I am Chuck Shoemaker.
I live in Xenia Township with my wife of 35 years and have three children and three grandchildren. I started working at Kettering Health in 2013 as the security manager and have been the network Director at Fort Hamilton Hospital since 2018.
In this role, God blessed me with the opportunity to build and work with a great team of experienced and talented officers, many who still work there today. This is also where I collaborated with a co-worker to start the “Dr. White” process—a process put in place to minimize the number of violent incidents against our employees, the majority of which were in the ED. During the first year, we had over a 60% reduction in violent incidents with no ED personnel injured. This process is now used in all of the ED’s across Kettering Health.
I’ve been fortunate to get the opportunity to assist two great leaders—Tom Thompson and Chad Depew—in the reorganization of our department. We integrated three separate security departments into one, becoming one of the first true network departments. We now have nearly 150 officers across six counties and are the 8th largest police department in the state of Ohio.
I had worked for the organization prior to 9/11 and was also in the National Guard. The day of the attacks, I went on active duty status—deploying to Afghanistan and Iraq during that period—and stayed on active duty until my retirement in 2008. After retiring from the military, I went back to the Middle East for a few years as a security contractor. I worked for the State Department, at the U.S. embassy in Baghdad and their consulate in Basra and did some security work in Saudi Arabia. During this time, I had the good fortune to work alongside and lead others with diverse backgrounds, cultures, and religions. Some of whom I still stay in contact with today.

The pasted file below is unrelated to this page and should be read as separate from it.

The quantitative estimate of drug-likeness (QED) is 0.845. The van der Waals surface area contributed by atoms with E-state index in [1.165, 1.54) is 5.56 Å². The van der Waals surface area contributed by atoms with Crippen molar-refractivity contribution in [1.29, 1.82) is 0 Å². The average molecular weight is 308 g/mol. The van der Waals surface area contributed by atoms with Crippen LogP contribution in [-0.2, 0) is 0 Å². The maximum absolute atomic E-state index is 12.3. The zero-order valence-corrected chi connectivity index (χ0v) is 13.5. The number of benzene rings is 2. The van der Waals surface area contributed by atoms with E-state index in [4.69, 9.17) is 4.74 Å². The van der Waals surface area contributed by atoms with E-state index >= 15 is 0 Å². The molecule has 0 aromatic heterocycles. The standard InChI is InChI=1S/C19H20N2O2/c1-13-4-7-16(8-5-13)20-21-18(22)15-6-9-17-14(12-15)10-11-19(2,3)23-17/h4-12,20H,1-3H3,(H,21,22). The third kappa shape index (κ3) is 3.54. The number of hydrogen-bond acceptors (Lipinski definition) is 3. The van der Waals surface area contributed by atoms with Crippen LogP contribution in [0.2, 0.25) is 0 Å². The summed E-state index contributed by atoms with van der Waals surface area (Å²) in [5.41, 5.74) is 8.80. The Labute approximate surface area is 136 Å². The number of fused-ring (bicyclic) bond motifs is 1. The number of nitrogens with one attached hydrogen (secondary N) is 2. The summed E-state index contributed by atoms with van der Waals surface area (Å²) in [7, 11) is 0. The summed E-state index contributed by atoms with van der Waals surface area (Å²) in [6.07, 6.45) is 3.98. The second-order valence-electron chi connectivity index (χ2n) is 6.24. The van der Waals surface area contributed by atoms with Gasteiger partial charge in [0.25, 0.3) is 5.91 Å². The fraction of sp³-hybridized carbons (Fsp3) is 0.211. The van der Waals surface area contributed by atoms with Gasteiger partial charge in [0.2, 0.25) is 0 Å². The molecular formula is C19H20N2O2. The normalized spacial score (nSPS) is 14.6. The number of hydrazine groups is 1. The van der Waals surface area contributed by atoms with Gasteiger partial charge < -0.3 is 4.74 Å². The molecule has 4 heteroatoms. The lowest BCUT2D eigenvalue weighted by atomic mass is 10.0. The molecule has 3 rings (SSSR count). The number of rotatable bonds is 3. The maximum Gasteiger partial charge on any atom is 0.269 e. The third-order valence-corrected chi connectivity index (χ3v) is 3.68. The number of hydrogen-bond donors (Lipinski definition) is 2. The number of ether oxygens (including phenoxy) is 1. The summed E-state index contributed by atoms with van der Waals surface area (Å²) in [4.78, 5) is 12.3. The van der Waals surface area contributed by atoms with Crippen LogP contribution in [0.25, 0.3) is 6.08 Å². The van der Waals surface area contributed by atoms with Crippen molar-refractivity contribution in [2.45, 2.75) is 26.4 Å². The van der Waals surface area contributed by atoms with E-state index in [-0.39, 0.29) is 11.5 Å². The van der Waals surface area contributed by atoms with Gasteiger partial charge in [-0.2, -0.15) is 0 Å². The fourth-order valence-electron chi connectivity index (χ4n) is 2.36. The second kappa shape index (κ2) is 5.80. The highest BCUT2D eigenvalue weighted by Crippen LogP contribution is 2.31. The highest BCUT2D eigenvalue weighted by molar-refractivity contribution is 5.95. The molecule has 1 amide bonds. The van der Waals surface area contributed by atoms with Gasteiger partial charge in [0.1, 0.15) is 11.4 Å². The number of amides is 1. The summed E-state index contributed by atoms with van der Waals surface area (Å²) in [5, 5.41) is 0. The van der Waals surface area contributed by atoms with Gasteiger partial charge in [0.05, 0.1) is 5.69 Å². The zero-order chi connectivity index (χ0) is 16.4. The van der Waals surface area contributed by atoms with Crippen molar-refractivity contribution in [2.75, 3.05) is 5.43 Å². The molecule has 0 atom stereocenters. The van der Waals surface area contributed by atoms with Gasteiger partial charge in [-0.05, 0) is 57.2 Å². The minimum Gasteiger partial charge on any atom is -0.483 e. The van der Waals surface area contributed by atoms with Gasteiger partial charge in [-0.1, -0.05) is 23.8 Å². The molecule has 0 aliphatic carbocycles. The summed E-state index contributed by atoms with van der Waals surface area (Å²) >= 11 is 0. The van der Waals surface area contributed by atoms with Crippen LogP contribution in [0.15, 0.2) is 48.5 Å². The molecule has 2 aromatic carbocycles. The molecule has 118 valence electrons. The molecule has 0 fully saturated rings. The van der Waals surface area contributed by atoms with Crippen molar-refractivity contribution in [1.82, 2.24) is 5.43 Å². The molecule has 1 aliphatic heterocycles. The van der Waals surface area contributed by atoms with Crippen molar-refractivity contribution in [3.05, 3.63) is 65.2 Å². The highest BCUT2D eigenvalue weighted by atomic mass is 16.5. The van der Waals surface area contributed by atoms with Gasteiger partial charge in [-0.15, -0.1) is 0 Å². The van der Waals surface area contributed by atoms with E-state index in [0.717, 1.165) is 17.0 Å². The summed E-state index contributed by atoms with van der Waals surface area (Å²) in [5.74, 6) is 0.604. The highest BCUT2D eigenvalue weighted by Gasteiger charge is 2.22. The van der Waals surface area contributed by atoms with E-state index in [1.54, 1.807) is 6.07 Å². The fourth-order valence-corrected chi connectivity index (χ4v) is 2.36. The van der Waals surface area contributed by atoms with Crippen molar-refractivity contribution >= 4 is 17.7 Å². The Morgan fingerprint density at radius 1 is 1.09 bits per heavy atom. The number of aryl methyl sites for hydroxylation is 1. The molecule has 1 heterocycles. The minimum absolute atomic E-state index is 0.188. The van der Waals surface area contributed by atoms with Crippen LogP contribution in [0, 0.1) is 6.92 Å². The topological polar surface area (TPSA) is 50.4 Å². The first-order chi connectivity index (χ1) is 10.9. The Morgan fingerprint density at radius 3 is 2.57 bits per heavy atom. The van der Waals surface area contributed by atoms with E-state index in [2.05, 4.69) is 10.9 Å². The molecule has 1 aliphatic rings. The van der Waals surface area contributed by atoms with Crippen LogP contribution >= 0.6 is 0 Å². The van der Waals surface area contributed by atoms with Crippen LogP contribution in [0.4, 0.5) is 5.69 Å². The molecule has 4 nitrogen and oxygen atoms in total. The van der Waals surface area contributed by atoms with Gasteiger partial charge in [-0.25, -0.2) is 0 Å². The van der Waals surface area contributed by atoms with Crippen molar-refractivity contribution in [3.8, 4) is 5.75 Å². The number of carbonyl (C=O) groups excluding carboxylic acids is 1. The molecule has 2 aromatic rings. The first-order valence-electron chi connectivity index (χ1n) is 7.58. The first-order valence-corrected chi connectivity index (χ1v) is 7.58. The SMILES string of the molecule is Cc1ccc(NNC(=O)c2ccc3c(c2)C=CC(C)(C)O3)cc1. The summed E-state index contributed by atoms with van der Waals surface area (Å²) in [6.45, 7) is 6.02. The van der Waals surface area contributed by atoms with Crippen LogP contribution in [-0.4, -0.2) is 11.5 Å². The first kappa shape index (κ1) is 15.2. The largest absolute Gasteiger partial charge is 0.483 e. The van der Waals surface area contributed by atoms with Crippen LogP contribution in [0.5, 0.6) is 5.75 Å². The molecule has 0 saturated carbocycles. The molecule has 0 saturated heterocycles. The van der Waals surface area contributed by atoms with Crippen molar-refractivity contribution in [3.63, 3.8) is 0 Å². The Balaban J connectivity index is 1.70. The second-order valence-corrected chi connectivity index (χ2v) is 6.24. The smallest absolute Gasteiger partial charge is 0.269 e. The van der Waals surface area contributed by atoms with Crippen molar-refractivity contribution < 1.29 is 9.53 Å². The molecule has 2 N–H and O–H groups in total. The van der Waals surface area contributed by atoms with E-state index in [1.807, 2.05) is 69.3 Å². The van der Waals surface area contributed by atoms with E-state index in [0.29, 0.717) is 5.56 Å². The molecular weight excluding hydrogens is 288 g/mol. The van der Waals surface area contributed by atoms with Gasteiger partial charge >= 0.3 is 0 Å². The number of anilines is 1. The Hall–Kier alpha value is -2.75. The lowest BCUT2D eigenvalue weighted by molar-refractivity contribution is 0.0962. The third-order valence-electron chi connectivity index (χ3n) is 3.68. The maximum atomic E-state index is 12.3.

After leaving this line of work, I changed pace and went to work for an oil company in North Dakota, west Texas and eastern New Mexico. Due to a knee injury that resulted in surgery, I returned to Ohio where I focused on recovery and rehabilitation. During my recovery, I received a call from Mike Emmons, who I had worked with prior to going on active duty and who was the security manager at Kettering Medical Center. He shared with me that a position was opening at Fort Hamilton and wanted to know if I would be interested in applying. I always enjoyed working for Kettering Health and often thought if I ever had the opportunity to go back, I would seize it.
The most inspiring part of my job are the people I work with day in and day out, both within my department and across the organization. Unfortunately, I’ve seen some of the worst humanity has to offer, however, God has blessed me beyond measure to be able to work here, with those who exemplify the best humanity has to offer. I’m truly inspired to be a small part of a great team of people who can touch lives—some during their darkest moments— in such a positive way, each day.
I’m very blessed to have a close, tight knit, loving family, who puts their faith in God. Without question, one of the biggest challenges was my time away from them while working overseas.
Some advice I’d like to share with fellow colleagues is, no matter what career path you choose, do it to the best of your ability and always be respectful, helpful, and kind to others—even if they’re not that way towards you. I’ll paraphrase a quote I read once by Maya Angelou, that I believe rings very true: people will forget what you said, people will forget what you did, but people will never forget how you made them feel.
If you choose to be a leader, lead by example and always be willing to “get in the trenches” with those you lead. Have an open line of communication with God and a good sense of humor, because you’re going to need them both.